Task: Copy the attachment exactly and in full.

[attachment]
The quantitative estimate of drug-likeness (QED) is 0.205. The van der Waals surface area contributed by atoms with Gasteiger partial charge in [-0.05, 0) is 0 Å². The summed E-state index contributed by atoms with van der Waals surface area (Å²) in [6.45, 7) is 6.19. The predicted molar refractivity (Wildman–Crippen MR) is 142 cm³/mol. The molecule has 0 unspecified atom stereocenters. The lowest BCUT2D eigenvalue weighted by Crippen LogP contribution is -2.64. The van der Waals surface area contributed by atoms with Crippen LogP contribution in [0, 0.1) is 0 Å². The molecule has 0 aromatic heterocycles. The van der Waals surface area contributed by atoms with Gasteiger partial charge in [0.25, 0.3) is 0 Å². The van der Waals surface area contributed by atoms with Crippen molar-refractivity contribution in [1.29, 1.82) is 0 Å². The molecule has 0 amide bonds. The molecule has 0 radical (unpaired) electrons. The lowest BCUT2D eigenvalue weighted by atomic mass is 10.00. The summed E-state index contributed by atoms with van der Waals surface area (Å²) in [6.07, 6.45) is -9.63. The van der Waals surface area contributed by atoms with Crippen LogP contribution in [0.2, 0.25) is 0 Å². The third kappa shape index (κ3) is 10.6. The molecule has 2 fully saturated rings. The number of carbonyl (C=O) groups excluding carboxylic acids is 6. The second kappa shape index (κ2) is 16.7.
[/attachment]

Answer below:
The quantitative estimate of drug-likeness (QED) is 0.205. The van der Waals surface area contributed by atoms with Gasteiger partial charge in [-0.05, 0) is 0 Å². The summed E-state index contributed by atoms with van der Waals surface area (Å²) in [6.45, 7) is 6.19. The predicted molar refractivity (Wildman–Crippen MR) is 142 cm³/mol. The molecule has 0 unspecified atom stereocenters. The lowest BCUT2D eigenvalue weighted by Crippen LogP contribution is -2.64. The van der Waals surface area contributed by atoms with Crippen LogP contribution in [0, 0.1) is 0 Å². The molecule has 0 aromatic heterocycles. The van der Waals surface area contributed by atoms with Gasteiger partial charge in [0.25, 0.3) is 0 Å². The van der Waals surface area contributed by atoms with Crippen molar-refractivity contribution in [1.29, 1.82) is 0 Å². The molecule has 0 amide bonds. The molecule has 0 radical (unpaired) electrons. The lowest BCUT2D eigenvalue weighted by atomic mass is 10.00. The summed E-state index contributed by atoms with van der Waals surface area (Å²) in [6.07, 6.45) is -9.63. The van der Waals surface area contributed by atoms with Crippen LogP contribution in [0.2, 0.25) is 0 Å². The third kappa shape index (κ3) is 10.6. The molecule has 2 fully saturated rings. The number of carbonyl (C=O) groups excluding carboxylic acids is 6. The second kappa shape index (κ2) is 16.7.